Another major action, and one of the most appealing aspects in Path of Light and Shadow, is the ability to also upgrade or “Promote” your existing cards.

Every base card is capable of being promoted up to twice by paying its requisite costs in either Strength or Labor, depending on the card. Promoted cards have better resource values and generally stronger abilities. These cards added to your deck, replacing their previous version.

It turns out promoting from within is worth the effort after all!
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More a means to an end than a victory path unto itself, the process of improving individual cards in your deck is advantageous, thematic, and aesthetically satisfying. It provides flavorful significance for a deckbuilder beyond the rote act of trashing one card for something better. What’s more, all of this is reinforced with superb card artwork, bestowing the game with a rich and diverse portrait of the denizens fighting for (and against) your cause.

Powered up Numerai are down right impressive.
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Sprinkled among the faction decks, though, exist the Numerai, a magical nomadic race who once ruled the land long before pesky humans showed up. Sort of a cross between a shaman and an elf, Numerai cards are more powerful than normal cards, and Promoting them is slightly different. That is, they can only be upgraded once, and it’s done via a random draw. So while it’s almost always a guaranteed improvement, unlike other promotions you’re never quite sure what you’re going to gain in the process. Because magic.

Another familiar action in Path of Light and Shadow is trashing or Culling cards, though this too is done in a notably thematic way. Culling requires playing Strength cards, the total value equates to the number of cards you can remove from your hand and/or discard pile. The catch, however, is that doing so earns you Cruelty points.

Which brings us to the mechanic behind Path of Light and Shadow’s namesake, as well as, ironically, one of its few weak points: the morality track.

Which Path will you take?
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Throughout the course of the game you will make decisions that will earn you either Cruelty or Mercy, moving you along the typically grey scale of human endeavor. This appropriately reflects your temperament as a ruler. For example, since every card in your deck represents one of your followers, it makes sense that Culling generates Cruelty, as it means you abandoning (or outright killing) loyal followers to fuel your ambitions. Just as doing the opposite can get you Mercy.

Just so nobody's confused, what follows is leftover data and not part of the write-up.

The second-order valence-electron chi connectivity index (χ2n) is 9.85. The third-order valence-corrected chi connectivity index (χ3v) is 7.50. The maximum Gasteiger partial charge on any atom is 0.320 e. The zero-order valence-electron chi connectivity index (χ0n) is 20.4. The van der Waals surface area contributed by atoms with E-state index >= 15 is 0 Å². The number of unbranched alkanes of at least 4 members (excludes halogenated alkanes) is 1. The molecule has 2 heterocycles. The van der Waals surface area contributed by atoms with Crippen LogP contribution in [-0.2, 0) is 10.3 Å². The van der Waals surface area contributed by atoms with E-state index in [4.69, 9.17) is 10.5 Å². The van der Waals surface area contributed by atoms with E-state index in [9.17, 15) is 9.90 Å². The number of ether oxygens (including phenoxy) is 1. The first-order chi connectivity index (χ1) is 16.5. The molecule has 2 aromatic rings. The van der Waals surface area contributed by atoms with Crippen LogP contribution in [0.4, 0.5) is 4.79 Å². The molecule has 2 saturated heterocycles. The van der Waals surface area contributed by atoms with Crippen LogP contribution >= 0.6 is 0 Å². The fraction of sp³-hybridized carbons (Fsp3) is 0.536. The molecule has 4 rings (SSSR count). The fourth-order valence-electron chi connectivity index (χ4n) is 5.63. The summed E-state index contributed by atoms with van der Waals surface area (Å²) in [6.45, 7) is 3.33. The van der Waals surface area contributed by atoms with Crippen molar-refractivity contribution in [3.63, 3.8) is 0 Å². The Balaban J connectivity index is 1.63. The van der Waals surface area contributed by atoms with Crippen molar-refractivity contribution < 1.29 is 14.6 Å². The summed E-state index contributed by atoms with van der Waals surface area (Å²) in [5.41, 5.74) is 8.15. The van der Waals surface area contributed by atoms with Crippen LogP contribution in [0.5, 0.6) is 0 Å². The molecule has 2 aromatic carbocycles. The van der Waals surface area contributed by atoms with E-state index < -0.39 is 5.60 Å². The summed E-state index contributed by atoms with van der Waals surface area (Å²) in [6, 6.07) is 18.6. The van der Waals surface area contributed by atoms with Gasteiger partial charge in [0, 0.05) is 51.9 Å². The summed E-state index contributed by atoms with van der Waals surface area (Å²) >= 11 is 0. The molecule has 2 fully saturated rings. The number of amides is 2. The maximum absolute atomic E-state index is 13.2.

Well? What do you do?
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Thus, if you want to max out Cruelty, then get ready to bring out your inner Joffrey. To do the opposite, be prepared to feed every beggar who comes your way.

In reality, however, beyond nailing the flavor ramifications behind it the morality track is mostly used to underscore the type of strategy being taken. 3/5 of the game’s factions encourage you to pick one side and max it out as soon as possible to make cards of that strategy path more powerful. Only one faction flitters with the idea of fluctuating between being good or bad, which means most of the time you’re committing to a single path early on with little incentive to alter course. Which makes it feel slightly underutilized at times.

That being said, the two ends of the spectrum are remarkably balanced…if you’re familiar with the game. While not a criticism, Path of Light and Shadow is a game that undeniably rewards player experience to fully grasp the variety of options available to you; it can take a few playthroughs to fully grasp the depth of possibilities the game contains. The path of Cruelty via culling and attack cards is far more evident to newer players for instance, but the Light side is just as capable at shoring up powerful moves too. It just may take more practice.

Sort of like being a medieval Jedi.